Dogs are curious and energetic creatures, and for that reason they can be hard to train at times because of dog leash pulling problems. However, it is possible to resolve this issue without making them feel restricted by using some simple dog training tips such as harnesses instead of collars, dog leash pulling dog training treats, and more.
Tips and tricks to stop the leash pulling:
- Use a harness instead of a traditional dog collar. A dog’s neck is very sensitive while its back and hips are less so; attaching the leash to the front of their chest can help reduce strain on your dog’s windpipe if they pull too hard.
- Make sure your dog is tired and ready for a walk. Dogs should have already been walked at least once that day, if not twice or three times depending on their age and health status.
- If you know there are dogs nearby, avoid walking in the same direction as they are going. This will help prevent conflict between your dog (who may want to get closer) and the dog on the other end of the leash (who may want your dog far away).
- Give treats when they are doing something right. This can be anything from not pulling too hard on their leashes or staying still while you wrap up a conversation with someone nearby, for example. Make sure that these treats are small and easily digestible.
- Train your dog to sit before you attach the leash on their collar or harness. This will help prevent them from getting excited too early in the walk, which can lead to pulling on the leash as a way of demanding attention while also trying to burn off some steam.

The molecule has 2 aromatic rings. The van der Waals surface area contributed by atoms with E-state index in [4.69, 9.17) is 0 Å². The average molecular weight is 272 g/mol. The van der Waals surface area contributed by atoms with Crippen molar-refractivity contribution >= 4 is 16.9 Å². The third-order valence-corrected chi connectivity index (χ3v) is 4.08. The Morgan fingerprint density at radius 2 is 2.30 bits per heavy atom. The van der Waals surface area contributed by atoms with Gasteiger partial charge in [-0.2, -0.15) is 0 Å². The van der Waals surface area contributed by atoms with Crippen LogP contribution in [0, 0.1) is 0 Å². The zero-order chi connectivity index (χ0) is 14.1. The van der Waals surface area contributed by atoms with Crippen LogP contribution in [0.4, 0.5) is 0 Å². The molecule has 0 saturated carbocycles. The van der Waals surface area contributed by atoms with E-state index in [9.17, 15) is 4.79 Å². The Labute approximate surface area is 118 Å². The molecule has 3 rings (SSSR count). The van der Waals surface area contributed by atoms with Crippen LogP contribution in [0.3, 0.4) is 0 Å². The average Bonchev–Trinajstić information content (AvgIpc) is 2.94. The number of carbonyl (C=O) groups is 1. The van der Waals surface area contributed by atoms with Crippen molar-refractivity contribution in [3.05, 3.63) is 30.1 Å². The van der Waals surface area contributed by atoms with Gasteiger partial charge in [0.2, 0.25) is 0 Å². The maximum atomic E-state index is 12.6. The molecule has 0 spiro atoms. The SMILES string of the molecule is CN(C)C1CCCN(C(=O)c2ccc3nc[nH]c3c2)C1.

- Be consistent about rewarding good behavior with treats and applying a dog training leash that is comfortable for both you and your dog. Before long, they will learn to stop pulling on their leashes when walking with you!
Now you know how to stop dog leash pulling without making them feel restricted by using some simple dog training tips such as harnesses instead of collars, dog leash pulling dog training treats, and more. Before long, they will learn to stop pulling on their leashes when walking with you! You can also teach your dog not pull too hard on the leash while out for a walk if you take advantage of dog’s natural dog-leash-pulling instincts. Teaching your dog to sit before attaching the leash is another way that owners have found helpful in stopping this bad habit all together. It may be difficult at first but it is possible to get through these challenges by being consistent about rewarding good behavior with treats or applying a dog training leash that is dog-friendly for both you and your dog. Want professional help with this issue? Give us a call at (910) 920-1000.